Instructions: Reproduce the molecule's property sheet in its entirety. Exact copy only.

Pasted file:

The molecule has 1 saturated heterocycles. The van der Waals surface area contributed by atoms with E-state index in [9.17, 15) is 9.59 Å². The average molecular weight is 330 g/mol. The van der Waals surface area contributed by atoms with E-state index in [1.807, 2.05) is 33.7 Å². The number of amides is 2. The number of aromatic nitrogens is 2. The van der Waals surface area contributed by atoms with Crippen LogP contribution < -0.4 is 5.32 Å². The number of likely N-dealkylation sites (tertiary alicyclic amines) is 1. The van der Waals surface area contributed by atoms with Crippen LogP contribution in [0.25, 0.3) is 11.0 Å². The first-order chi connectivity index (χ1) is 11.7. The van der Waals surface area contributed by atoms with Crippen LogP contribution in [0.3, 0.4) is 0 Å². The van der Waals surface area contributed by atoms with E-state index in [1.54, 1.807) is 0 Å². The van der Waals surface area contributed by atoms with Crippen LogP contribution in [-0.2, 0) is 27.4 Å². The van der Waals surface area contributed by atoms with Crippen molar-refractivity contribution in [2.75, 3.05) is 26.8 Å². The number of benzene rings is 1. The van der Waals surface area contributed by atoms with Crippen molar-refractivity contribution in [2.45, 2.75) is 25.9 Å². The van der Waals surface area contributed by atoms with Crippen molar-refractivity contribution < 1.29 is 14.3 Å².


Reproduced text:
The molecule has 1 saturated heterocycles. The van der Waals surface area contributed by atoms with E-state index in [9.17, 15) is 9.59 Å². The average molecular weight is 330 g/mol. The van der Waals surface area contributed by atoms with E-state index in [1.807, 2.05) is 33.7 Å². The number of amides is 2. The number of aromatic nitrogens is 2. The van der Waals surface area contributed by atoms with Crippen LogP contribution < -0.4 is 5.32 Å². The number of likely N-dealkylation sites (tertiary alicyclic amines) is 1. The van der Waals surface area contributed by atoms with Crippen LogP contribution in [0.25, 0.3) is 11.0 Å². The first-order chi connectivity index (χ1) is 11.7. The van der Waals surface area contributed by atoms with Crippen LogP contribution in [0.3, 0.4) is 0 Å². The van der Waals surface area contributed by atoms with E-state index in [1.54, 1.807) is 0 Å². The van der Waals surface area contributed by atoms with Crippen LogP contribution in [-0.2, 0) is 27.4 Å². The van der Waals surface area contributed by atoms with Crippen molar-refractivity contribution in [2.75, 3.05) is 26.8 Å². The number of benzene rings is 1. The van der Waals surface area contributed by atoms with Crippen molar-refractivity contribution in [2.45, 2.75) is 25.9 Å². The van der Waals surface area contributed by atoms with Crippen molar-refractivity contribution < 1.29 is 14.3 Å².